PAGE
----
31º 55’N   080º 35’W

COG 175º   SOG  6.0 knots

days run:  about 30 miles since leaving the slip

Sunny.  Wind down to 15-16 knots.

An hour ago we passed south of five ships anchored well offshore, presumably waiting to enter Savannah.

Cabin getting better organized as we move along.  I have restowed juice bottles and boxes and cleaned various containers as I make use of them, such as the one holding tooth brush, tooth paste and floss.

There are still a number of isolated buoys and towers ahead, some marking fish havens and a marine sanctuary, some belonging to the Navy.  I’d like to head more to the east and will if the wind eases.

All three of the inflatable cushions I use protect my side and arms while heeled over at Central are leaking.  I have other firmer cushions, but they are less comfortable.

1530 This is getting to be a rough day.  Wind 17 apparent just aft of the beam, so perhaps 19 or 20 true.  4’-5’ waves rolling and sometimes slamming into us.  A few coming on board.  Perhaps we are experiencing wind against Gulf Stream.  Our COG is west of the true compass heading.  I just furled more of the jib.  Our SOG is 4.5-5.0, also evidence the Stream is slowing us.

1830  An unexpectedly hard day.  Rolling and tossing so much I spilled water transferring it from one container to another.  A just poured gin and tonic spilled after only one sip.  And a few minutes ago as I was eating my dinner of freeze dry chicken and dumplings a wave came down below and added salt to the meal, to my Levis, and to a glass of boxed red wine.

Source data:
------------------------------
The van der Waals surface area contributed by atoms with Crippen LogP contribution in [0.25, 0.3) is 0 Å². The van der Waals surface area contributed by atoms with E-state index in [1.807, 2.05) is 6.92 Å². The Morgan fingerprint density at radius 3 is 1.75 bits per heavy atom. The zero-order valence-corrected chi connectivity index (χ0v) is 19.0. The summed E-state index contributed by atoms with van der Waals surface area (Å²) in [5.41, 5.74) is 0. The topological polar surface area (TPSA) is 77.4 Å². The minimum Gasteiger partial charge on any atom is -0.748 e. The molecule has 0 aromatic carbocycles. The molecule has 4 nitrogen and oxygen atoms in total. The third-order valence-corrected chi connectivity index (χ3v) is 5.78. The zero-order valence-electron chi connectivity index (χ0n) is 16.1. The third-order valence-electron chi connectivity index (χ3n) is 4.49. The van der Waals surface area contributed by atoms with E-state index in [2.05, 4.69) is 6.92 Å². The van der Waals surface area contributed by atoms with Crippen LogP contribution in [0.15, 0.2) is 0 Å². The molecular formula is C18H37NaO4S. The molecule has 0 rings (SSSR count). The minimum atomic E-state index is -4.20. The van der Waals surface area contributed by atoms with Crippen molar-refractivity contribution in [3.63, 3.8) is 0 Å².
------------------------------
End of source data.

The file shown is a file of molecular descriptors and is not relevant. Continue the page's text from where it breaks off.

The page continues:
A half hour earlier GANNET was drawn as if to a magnet to one of the eight towers the Navy has constructed well offshore.

We are rolling so much I can’t type.

2000  Becalmed.  Jib still set but slating. We are drifting back northwest.  Another Navy tower not far to our south is no longer a concern.  I have not been able to free myself from the land.

Monday, March 6

0715  A miserable night with the jib collapsing and filling fifteen or twenty times a minute.  I partially furled and over trimmed it to reduce the force.  Also set up the starboard running backstay.  I had to wake many times looking for a Navy tower.  It is in sight a mile to the east of us now.

I haven’t set the main because the boom would slam around. A line of clouds ahead.  We are making maybe a knot north.  I am tired.

0800  After the last entry we were becalmed for a half an hour.  I furled the jib and let us drift.  Fifteen minutes ago wind returned from the north.  I raised the main and unfurled the jib and we are making 4 knots east on a port beam reach.  Maybe I can get away from the land and ships and towers and buoys.  However the last forecasts I got yesterday morning said the wind today would be from the east, so this may not last.  At least we are sailing.

0930  Wind has veered ENE at 4 and 5 knots and we are sailing ESE at 3 and 4 knots on a close reach.